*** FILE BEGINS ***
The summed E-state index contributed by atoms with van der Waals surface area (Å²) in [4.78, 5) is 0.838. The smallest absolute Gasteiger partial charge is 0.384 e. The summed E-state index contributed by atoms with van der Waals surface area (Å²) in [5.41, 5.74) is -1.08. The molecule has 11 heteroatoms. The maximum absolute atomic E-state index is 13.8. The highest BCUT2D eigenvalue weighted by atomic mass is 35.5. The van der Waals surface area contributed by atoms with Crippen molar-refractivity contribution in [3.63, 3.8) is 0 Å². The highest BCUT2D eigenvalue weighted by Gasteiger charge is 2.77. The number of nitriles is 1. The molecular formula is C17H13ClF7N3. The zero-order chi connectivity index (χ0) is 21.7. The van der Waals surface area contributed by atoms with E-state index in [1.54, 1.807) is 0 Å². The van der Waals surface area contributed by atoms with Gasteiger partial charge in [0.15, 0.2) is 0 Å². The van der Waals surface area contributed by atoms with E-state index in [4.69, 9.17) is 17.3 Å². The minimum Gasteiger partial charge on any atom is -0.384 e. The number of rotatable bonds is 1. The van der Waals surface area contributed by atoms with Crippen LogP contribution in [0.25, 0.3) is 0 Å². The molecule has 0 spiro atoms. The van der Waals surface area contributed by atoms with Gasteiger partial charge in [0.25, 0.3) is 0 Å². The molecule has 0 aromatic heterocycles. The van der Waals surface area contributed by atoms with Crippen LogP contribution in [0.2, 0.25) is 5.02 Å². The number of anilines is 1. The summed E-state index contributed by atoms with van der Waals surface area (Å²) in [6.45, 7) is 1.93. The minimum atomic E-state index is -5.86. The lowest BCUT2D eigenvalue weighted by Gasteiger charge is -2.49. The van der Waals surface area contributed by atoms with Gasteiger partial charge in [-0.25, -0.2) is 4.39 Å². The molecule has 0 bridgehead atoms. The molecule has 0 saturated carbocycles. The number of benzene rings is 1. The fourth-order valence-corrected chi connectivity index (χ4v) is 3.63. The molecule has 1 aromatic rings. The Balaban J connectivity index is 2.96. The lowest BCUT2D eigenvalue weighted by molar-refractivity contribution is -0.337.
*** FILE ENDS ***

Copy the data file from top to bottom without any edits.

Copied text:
The summed E-state index contributed by atoms with van der Waals surface area (Å²) in [4.78, 5) is 0.838. The smallest absolute Gasteiger partial charge is 0.384 e. The summed E-state index contributed by atoms with van der Waals surface area (Å²) in [5.41, 5.74) is -1.08. The molecule has 11 heteroatoms. The maximum absolute atomic E-state index is 13.8. The highest BCUT2D eigenvalue weighted by atomic mass is 35.5. The van der Waals surface area contributed by atoms with Crippen molar-refractivity contribution in [3.63, 3.8) is 0 Å². The highest BCUT2D eigenvalue weighted by Gasteiger charge is 2.77. The number of nitriles is 1. The molecular formula is C17H13ClF7N3. The zero-order chi connectivity index (χ0) is 21.7. The van der Waals surface area contributed by atoms with E-state index in [1.54, 1.807) is 0 Å². The van der Waals surface area contributed by atoms with Gasteiger partial charge in [0.15, 0.2) is 0 Å². The van der Waals surface area contributed by atoms with E-state index in [4.69, 9.17) is 17.3 Å². The minimum Gasteiger partial charge on any atom is -0.384 e. The number of rotatable bonds is 1. The van der Waals surface area contributed by atoms with Crippen LogP contribution in [0.25, 0.3) is 0 Å². The molecule has 0 spiro atoms. The van der Waals surface area contributed by atoms with Gasteiger partial charge in [0.25, 0.3) is 0 Å². The molecule has 0 aromatic heterocycles. The van der Waals surface area contributed by atoms with Crippen LogP contribution in [0.2, 0.25) is 5.02 Å². The number of anilines is 1. The summed E-state index contributed by atoms with van der Waals surface area (Å²) in [6.45, 7) is 1.93. The minimum atomic E-state index is -5.86. The lowest BCUT2D eigenvalue weighted by Gasteiger charge is -2.49. The van der Waals surface area contributed by atoms with Gasteiger partial charge in [-0.25, -0.2) is 4.39 Å². The molecule has 0 bridgehead atoms. The molecule has 0 saturated carbocycles. The number of benzene rings is 1. The fourth-order valence-corrected chi connectivity index (χ4v) is 3.63. The molecule has 1 aromatic rings. The Balaban J connectivity index is 2.96. The lowest BCUT2D eigenvalue weighted by molar-refractivity contribution is -0.337.